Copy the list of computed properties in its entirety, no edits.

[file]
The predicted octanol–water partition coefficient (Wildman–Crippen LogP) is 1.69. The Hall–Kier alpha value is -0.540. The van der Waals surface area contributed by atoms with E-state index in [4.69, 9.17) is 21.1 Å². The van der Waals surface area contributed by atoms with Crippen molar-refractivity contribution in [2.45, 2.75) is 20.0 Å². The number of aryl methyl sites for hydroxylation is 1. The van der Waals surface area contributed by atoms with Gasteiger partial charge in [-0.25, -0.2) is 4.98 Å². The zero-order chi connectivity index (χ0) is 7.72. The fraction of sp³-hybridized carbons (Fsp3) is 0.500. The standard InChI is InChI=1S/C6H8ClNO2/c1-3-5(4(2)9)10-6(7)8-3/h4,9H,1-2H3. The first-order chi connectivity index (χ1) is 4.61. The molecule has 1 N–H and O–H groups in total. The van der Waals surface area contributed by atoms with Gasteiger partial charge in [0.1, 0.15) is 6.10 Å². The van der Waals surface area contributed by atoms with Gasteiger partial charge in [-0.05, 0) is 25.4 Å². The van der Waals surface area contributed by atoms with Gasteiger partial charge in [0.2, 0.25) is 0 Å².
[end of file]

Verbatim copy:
The predicted octanol–water partition coefficient (Wildman–Crippen LogP) is 1.69. The Hall–Kier alpha value is -0.540. The van der Waals surface area contributed by atoms with E-state index in [4.69, 9.17) is 21.1 Å². The van der Waals surface area contributed by atoms with Crippen molar-refractivity contribution in [2.45, 2.75) is 20.0 Å². The number of aryl methyl sites for hydroxylation is 1. The van der Waals surface area contributed by atoms with Gasteiger partial charge in [-0.25, -0.2) is 4.98 Å². The zero-order chi connectivity index (χ0) is 7.72. The fraction of sp³-hybridized carbons (Fsp3) is 0.500. The standard InChI is InChI=1S/C6H8ClNO2/c1-3-5(4(2)9)10-6(7)8-3/h4,9H,1-2H3. The first-order chi connectivity index (χ1) is 4.61. The molecule has 1 N–H and O–H groups in total. The van der Waals surface area contributed by atoms with Gasteiger partial charge in [0.1, 0.15) is 6.10 Å². The van der Waals surface area contributed by atoms with Gasteiger partial charge in [-0.05, 0) is 25.4 Å². The van der Waals surface area contributed by atoms with Gasteiger partial charge in [0.2, 0.25) is 0 Å².